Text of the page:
RURA in campaign on ‘consumer rights’

On March 10, last year, Jeanne Mukashema’s SIM-card, out of the brew, stopped functioning prompting her to visit her service provider who did not help.


The resident of Rubavu District says she was told “her SIM-card had been swapped, apparently by another unknown person,” and therefore had lost over Rwf1 million which she had on her telecom banking account.
Like Mukashema, Judith Uwimana also lost Rwf1 million in similar scrupulous means where fraudsters either connived with people in telecom companies or find ways to claim ownership and swap SIM-cards of their targets before withdrawing all the money deposited on the SIM account.


Both Mukashema and Uwimana were compensated by the telecom service providers after the intervention of Rwanda Utility Regulatory Authority (RURA). Figures from consumer affairs unit indicates that between July 2015 and December 2016, it received nearly 4, 000 complaints from consumers over theft and negligence leading to loss of property, mainly against transporters, telecom service providers and water connections.


 RURA through the responsible unit continues to monitor service providers on compliance with their obligations as per the issued license and other related laws and guidelines. “Through our consumer affairs unit, we were able to receive complaints through various communication channels and more than 80 percent of all the received complaints were amicably resolved reflecting the importance of the consumer’s protection unit. This also indicates the existing cooperation between RURA and service providers in addressing consumer complaints,” said Anthony Kulamba, the Head of Media and consumer affairs and RURA spokesperson.


“RURA receives complaints and information from individuals filing complaints at our office and via other channels such as hotline (3988), social networks, emails, and letters dropped at our office and all complaints are treated and resolved by engaging all concerned parties,” Kulamba said.


Transport sector

The majority of the complaints received between the periods of July 2015 up to June 2016 involved the transport sector, with 63 percent of the 3000 complaints lodged.
Complaints according to RURA officials were mainly related to the quality of service where passengers are dropped off before reaching their destination, increase in tariffs and lost luggage among other reported cases.

RURA is currently working with service providers to further streamline and enhance service delivery in all sectors.
 Meanwhile, the ICT sector follows with 21% of the total complaints received within the same period where most of them were mainly related to quality of service, billing, and fraud via telecom banking systems, among other cases.

Unsolicited SMS, misleading information in some of the promotions and customer care service centres not responding properly to consumer queries were also cited as challenges affecting efficiency in terms of services delivery.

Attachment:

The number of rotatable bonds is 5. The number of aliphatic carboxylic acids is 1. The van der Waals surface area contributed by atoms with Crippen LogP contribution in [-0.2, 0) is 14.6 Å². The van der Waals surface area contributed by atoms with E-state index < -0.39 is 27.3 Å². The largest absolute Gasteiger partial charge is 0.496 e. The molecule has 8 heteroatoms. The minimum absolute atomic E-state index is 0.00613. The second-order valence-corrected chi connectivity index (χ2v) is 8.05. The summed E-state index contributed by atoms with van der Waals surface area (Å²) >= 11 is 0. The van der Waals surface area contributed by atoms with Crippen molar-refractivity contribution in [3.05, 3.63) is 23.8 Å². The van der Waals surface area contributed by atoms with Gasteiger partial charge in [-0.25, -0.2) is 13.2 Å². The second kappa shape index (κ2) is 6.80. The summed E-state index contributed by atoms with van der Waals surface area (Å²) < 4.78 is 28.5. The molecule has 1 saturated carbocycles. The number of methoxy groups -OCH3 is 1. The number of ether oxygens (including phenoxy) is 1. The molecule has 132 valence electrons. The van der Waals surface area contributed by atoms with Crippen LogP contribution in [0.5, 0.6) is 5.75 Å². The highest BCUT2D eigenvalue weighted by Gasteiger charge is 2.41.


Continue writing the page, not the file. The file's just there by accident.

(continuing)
There is a challenge of people who are defrauded by criminals who manipulate them into believing that they won a lottery and as a prerequisite to collect their prize, the targeted individuals are required to first deposit a certain amount of money which they lose in the process.

“We work with all service providers and law enforcement agencies to track the criminals and in raising public awareness on IT-related crimes especially in e-banking and telecom banking systems to ensure that criminals are brought to justice and also victims are compensated,” Kulamba noted.

Meanwhile, consumer complaints in the sanitation sector revolve around contract terms that are not respected especially in collection and transport of solid waste by service providers.
In the water sector, for example, more than 80% of the complaints were related to water shortage and the remaining 20% were related to billing system.

The energy sector counted fewer complaints of about 4 per cent as most of them were focusing on power outages and unreliable power supply.
The main programme of the consumer affairs Unit,  is to educate consumers so that they are able to claim their rights.

“And through various approaches and strategies we are sensitizing consumers on how they can hold accountable, service providers, across the country,” Kulamba said.
 So far, the unit has conducted outreach programmes in at least 33 schools and consumer associations across the country, focusing on consumer rights.

The objective is ensuring improvement in the quality of service and creates public and industry awareness of the existing consumer rights.
“We also invite, collect public opinion and views on consumer matters while we provide a channel to address consumer issues and resolve disputes,” Kulamba said.